Shefali Luthra | The 19th
This story was published in partnership with The 19th, a nonprofit, nonpartisan newsroom reporting on gender, politics and policy.
Suicide is a leading cause of pregnancy-related deaths in the United States, and new research shows that people with suicidal thoughts after giving birth dramatically increased between 2006 and 2017, with the biggest spikes amongst people who are Black, lower income, or younger.
The study, published Wednesday in the journal JAMA Psychiatry, looked at just under 600,000 privately-insured people. Researchers analyzed the data to track cases of suicidality — suicidal ideation and deliberate self-harm — within a year either before or after giving birth.
From 2006 to 2017, suicidality diagnoses increased from 0.2% per 100 people to 0.6% per 100. In the same period, cases of deliberate self-harm went up from 0.1% per 100 in 2006 to 0.2% per 100 in 2017. When applied to the approximately 4 million births that take place each year, that means an increase in tens of thousands of suicidal cases and intentional self-harm.
“Suicidality is something we don’t think about or talk about as much, and it’s a lot more common than I had realized,” said Kara Zivin, a professor at the University of Michigan and the paper’s senior author.
Zivin pursued the research based on her own experience — 10 years ago, after giving birth to her son, her postpartum depression made her suicidal. Now, she said, she wants to shine light on an under-discussed topic in public health that has profound consequences.
Already, the United States’ rate of pregnancy-related deaths is higher than any other wealthy nation. And suicide is a major concern. According to a 2017 report by the federal Centers for Disease Control and Prevention, it accounted for about 6.5% of all pregnancy-related deaths.
“I was certainly aware of the risks of things like postpartum depression. I never expected the level of illness I had,” Zivin said. “I don’t fully understand it, still.”
It’s not clear what is behind the trend, though the researchers argued that it’s likely a combination of doctors more often catching cases of suicidality — which is typically under-diagnosed — and the problem itself growing more common. But it’s hard to know what is driving the increase.
Zivin said the study makes a strong case for policy interventions that ensure people can access mental health care during and after pregnancy. For instance, people who have Medicaid as their insurance when pregnant will lose that eligibility after 60 days post-birth in most states — even though suicide a year after giving birth is still considered pregnancy-related. That’s something states or the federal government could address, she said, by extending Medicaid to guarantee insurance for a year postpartum, and making sure people can see mental health specialists.
The study found that Black people experienced the largest increase in perinatal suicidality of any single racial group — increasing from 0.2% per 100 in 2006 to 0.9% in 2017. In some ways, that reflects a bigger reality: The nation’s pregnancy-related death rate is far higher for Black people than for white people.
That’s still likely an undercount of the gap, said Katy Kozhimannil, an associate professor at the University of Minnesota and director of its rural health research center. Black women are disproportionately covered through Medicaid, not private insurance. (Kozhimannil was not involved in the study.)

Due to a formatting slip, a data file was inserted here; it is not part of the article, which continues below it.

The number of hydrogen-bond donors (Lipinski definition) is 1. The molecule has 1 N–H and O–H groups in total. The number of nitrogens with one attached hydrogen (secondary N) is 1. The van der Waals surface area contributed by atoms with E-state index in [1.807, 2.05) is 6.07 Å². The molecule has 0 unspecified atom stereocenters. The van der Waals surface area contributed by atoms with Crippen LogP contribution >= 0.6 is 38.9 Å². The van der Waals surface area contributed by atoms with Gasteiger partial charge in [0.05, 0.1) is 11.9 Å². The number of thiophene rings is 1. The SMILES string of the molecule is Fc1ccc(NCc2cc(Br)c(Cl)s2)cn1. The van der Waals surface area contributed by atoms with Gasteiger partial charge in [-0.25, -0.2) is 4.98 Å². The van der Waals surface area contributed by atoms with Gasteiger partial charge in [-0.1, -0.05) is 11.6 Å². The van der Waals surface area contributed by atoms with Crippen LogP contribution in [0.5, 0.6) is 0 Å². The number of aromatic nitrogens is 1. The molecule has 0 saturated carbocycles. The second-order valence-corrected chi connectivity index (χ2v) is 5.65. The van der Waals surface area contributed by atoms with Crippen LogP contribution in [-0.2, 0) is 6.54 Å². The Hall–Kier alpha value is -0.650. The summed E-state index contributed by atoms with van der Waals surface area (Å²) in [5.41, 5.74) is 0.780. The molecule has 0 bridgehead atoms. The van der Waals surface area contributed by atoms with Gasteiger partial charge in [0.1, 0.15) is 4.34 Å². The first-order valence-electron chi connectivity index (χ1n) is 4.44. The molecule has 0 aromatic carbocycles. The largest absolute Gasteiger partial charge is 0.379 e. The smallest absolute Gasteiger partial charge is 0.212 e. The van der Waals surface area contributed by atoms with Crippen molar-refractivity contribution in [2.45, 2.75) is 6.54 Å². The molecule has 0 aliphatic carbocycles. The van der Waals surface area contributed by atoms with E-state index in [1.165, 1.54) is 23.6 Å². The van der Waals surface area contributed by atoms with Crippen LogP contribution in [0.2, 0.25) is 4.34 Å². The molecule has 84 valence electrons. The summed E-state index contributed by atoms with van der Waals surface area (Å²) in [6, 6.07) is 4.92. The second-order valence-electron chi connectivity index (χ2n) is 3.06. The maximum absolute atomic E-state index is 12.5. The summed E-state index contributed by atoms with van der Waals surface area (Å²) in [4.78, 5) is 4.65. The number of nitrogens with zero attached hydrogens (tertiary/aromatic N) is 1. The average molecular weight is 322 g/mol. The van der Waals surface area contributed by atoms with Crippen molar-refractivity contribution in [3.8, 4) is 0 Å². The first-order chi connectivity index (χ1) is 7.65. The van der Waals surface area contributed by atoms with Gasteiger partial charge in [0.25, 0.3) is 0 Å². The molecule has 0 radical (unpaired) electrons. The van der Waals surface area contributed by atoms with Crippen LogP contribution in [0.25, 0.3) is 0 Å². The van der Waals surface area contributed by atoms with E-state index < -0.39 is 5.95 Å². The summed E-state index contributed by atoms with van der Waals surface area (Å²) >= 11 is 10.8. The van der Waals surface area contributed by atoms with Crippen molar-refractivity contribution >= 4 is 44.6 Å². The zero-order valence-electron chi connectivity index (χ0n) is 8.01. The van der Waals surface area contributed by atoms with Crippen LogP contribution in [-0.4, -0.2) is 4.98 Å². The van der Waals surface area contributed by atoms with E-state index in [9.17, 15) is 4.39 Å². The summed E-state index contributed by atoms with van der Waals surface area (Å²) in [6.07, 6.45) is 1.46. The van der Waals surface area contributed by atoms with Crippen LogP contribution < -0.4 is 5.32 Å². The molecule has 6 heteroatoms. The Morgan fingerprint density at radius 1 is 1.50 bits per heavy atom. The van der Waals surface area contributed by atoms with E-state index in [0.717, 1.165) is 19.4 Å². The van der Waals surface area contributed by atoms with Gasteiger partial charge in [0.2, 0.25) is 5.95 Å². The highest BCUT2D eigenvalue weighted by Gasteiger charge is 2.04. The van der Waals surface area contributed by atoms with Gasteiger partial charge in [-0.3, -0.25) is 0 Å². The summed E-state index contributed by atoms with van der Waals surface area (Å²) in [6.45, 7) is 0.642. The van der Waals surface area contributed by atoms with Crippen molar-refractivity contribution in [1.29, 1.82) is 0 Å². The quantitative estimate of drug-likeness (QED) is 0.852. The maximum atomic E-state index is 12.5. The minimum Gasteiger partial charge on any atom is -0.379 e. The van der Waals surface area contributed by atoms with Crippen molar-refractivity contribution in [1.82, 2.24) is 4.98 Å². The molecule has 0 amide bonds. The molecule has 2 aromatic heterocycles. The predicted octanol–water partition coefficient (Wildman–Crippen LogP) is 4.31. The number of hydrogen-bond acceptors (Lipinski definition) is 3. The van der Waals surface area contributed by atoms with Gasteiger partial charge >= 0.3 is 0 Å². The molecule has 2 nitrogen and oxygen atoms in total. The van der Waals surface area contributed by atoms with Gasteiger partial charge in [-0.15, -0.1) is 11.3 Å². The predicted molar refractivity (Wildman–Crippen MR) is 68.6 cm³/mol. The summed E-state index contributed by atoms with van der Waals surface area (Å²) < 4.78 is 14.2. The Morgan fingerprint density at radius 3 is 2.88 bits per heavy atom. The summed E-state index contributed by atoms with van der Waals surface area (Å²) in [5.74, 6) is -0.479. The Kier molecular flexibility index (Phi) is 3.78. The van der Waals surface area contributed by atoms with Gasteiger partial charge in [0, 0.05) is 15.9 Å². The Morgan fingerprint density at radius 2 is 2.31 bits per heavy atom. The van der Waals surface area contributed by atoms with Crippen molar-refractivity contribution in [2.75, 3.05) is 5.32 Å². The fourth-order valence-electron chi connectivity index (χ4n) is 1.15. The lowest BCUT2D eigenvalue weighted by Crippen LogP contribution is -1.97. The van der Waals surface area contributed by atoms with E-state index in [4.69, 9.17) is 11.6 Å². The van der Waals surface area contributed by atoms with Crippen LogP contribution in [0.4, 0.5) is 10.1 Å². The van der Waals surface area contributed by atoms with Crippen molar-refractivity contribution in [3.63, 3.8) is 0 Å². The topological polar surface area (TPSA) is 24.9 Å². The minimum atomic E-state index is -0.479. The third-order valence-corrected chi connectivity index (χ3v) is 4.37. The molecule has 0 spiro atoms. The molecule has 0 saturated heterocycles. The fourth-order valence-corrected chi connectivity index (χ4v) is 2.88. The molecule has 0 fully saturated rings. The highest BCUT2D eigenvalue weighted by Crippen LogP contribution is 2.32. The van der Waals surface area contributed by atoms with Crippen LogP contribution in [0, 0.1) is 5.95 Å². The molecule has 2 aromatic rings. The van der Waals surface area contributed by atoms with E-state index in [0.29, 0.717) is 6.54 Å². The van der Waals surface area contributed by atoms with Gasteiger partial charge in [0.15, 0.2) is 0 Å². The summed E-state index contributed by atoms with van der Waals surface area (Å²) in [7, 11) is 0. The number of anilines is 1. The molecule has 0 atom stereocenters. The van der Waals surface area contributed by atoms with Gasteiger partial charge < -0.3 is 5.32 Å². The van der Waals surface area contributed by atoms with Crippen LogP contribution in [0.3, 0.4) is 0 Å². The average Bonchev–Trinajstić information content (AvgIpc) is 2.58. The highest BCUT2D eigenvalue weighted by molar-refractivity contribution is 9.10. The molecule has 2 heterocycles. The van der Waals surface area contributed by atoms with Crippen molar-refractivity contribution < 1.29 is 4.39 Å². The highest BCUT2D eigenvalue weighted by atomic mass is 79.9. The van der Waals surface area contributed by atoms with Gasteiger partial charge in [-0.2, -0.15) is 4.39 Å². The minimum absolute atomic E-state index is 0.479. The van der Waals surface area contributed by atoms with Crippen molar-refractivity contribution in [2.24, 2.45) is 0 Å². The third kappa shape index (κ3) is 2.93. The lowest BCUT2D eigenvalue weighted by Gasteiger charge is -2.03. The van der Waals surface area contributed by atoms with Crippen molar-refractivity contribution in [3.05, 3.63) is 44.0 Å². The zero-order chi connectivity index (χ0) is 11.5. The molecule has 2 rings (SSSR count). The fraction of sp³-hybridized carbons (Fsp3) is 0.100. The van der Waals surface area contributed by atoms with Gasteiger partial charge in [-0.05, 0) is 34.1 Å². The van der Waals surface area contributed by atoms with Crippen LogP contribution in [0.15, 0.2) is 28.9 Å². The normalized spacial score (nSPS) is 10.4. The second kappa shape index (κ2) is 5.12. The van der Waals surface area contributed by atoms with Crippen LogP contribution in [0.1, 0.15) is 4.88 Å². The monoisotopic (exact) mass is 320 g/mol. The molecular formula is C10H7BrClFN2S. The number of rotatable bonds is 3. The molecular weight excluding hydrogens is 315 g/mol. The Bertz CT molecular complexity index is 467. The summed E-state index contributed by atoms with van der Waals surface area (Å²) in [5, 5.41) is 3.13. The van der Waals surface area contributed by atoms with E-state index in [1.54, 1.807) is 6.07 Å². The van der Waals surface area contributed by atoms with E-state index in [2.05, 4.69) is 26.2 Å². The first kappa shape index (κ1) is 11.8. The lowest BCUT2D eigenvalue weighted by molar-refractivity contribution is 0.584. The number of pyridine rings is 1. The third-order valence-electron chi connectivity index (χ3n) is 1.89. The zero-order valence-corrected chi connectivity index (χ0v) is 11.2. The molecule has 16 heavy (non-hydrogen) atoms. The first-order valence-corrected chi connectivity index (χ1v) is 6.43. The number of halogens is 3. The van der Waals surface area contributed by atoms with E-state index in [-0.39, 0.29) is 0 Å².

The study authors said it’s not clear why Black people experienced such a dramatic increase in diagnoses. But experiences of racism have been linked to physical stress and mental illness symptoms, Kozhimannil noted. And big picture, she added, the data emphasizes why health policy-makers need to emphasize the impact of systemic racism when crafting pregnancy-related health interventions.
“It’s not about race, it’s about racism,” she said. “Thinking about it in that way would point to the common root, and might get us in policy discussions further toward valuing the health of Black people in pregnancy.”
The authors believe that the paper is even more pressing now. If pregnancy-related suicide was already a problem, experts say it’s one that is likely to only grow, especially in the wake of the COVID-19 pandemic, which has added new strains to perinatal mental health.
As the pandemic worsens this winter, experts are sounding the alarm about a potential spike in suicides. That’s especially a concern for people who have access to firearms, Kozhimannil said; the vast majority of gun deaths each year are suicides, and people who attempt suicide with a gun are more likely to suicide. And right now, more women are buying firearms for the first time.
“This is more important than ever in the COVID-19 era,” said Lindsay Admon, an OB-GYN at the University of Michigan and the study’s lead author. “The postpartum isolation people feel will have been compounded by this epidemic.”
It’s likely that the study data underestimates the extent of the problem.
The study looks only at people with private insurance, who tend to be wealthier. It does not include the almost half of all American births that are insured through Medicaid, which covers lower-income people. People on Medicaid are already more likely to experience the kinds of external stressors that can trigger symptoms of depression and anxiety, and more likely not to have a doctor diagnose or help them access treatment.
The study also only tracked official diagnoses, even though self-harm and suicidal thought are typically underreported and under-diagnosed.
“It shows a big problem and probably undercounts the magnitude of the problem, and the magnitude of the potential disparity,” Kozhimannil said.
If you or a loved one are in crisis, please call the National Suicide Prevention Lifeline at 1-800-273-TALK (8255), or contact the Crisis Text Line by texting TALK to 74174.